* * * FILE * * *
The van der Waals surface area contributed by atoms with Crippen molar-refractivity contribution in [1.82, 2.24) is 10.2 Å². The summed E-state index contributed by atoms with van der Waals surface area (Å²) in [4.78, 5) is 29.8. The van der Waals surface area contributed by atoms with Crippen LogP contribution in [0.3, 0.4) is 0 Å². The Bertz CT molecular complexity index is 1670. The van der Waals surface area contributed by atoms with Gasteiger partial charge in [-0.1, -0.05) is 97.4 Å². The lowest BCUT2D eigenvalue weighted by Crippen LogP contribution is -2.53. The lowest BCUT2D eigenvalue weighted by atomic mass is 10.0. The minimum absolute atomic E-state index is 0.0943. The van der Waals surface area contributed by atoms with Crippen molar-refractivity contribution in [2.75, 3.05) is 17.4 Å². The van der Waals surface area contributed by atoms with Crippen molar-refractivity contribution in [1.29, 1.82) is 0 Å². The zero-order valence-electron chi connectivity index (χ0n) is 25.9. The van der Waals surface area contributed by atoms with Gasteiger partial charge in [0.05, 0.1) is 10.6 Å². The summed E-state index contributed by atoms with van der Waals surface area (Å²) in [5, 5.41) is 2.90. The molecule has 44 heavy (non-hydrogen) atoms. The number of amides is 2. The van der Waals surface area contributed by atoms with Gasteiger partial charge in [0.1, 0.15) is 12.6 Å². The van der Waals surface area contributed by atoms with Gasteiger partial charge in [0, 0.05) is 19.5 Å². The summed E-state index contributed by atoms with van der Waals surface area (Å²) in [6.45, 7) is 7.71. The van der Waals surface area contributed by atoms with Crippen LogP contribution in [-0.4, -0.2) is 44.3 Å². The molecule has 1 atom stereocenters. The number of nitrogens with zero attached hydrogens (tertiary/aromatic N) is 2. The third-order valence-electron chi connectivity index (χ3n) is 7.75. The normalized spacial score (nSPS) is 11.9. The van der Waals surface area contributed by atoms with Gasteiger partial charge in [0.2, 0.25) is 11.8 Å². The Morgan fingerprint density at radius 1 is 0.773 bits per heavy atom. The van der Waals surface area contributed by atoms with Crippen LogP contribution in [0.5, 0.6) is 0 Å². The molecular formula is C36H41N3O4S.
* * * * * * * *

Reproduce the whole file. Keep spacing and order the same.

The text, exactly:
The van der Waals surface area contributed by atoms with Crippen molar-refractivity contribution in [1.82, 2.24) is 10.2 Å². The summed E-state index contributed by atoms with van der Waals surface area (Å²) in [4.78, 5) is 29.8. The van der Waals surface area contributed by atoms with Crippen LogP contribution in [0.3, 0.4) is 0 Å². The Bertz CT molecular complexity index is 1670. The van der Waals surface area contributed by atoms with Gasteiger partial charge in [-0.1, -0.05) is 97.4 Å². The lowest BCUT2D eigenvalue weighted by Crippen LogP contribution is -2.53. The lowest BCUT2D eigenvalue weighted by atomic mass is 10.0. The minimum absolute atomic E-state index is 0.0943. The van der Waals surface area contributed by atoms with Crippen molar-refractivity contribution in [2.75, 3.05) is 17.4 Å². The van der Waals surface area contributed by atoms with Crippen molar-refractivity contribution in [1.29, 1.82) is 0 Å². The zero-order valence-electron chi connectivity index (χ0n) is 25.9. The van der Waals surface area contributed by atoms with Gasteiger partial charge in [0.05, 0.1) is 10.6 Å². The summed E-state index contributed by atoms with van der Waals surface area (Å²) in [5, 5.41) is 2.90. The molecule has 44 heavy (non-hydrogen) atoms. The number of amides is 2. The van der Waals surface area contributed by atoms with Gasteiger partial charge in [0.1, 0.15) is 12.6 Å². The van der Waals surface area contributed by atoms with Gasteiger partial charge in [0, 0.05) is 19.5 Å². The summed E-state index contributed by atoms with van der Waals surface area (Å²) in [6.45, 7) is 7.71. The van der Waals surface area contributed by atoms with Crippen LogP contribution in [-0.4, -0.2) is 44.3 Å². The molecule has 1 atom stereocenters. The number of nitrogens with zero attached hydrogens (tertiary/aromatic N) is 2. The third-order valence-electron chi connectivity index (χ3n) is 7.75. The normalized spacial score (nSPS) is 11.9. The van der Waals surface area contributed by atoms with Gasteiger partial charge in [0.2, 0.25) is 11.8 Å². The Morgan fingerprint density at radius 1 is 0.773 bits per heavy atom. The van der Waals surface area contributed by atoms with Crippen LogP contribution in [0.5, 0.6) is 0 Å². The molecular formula is C36H41N3O4S.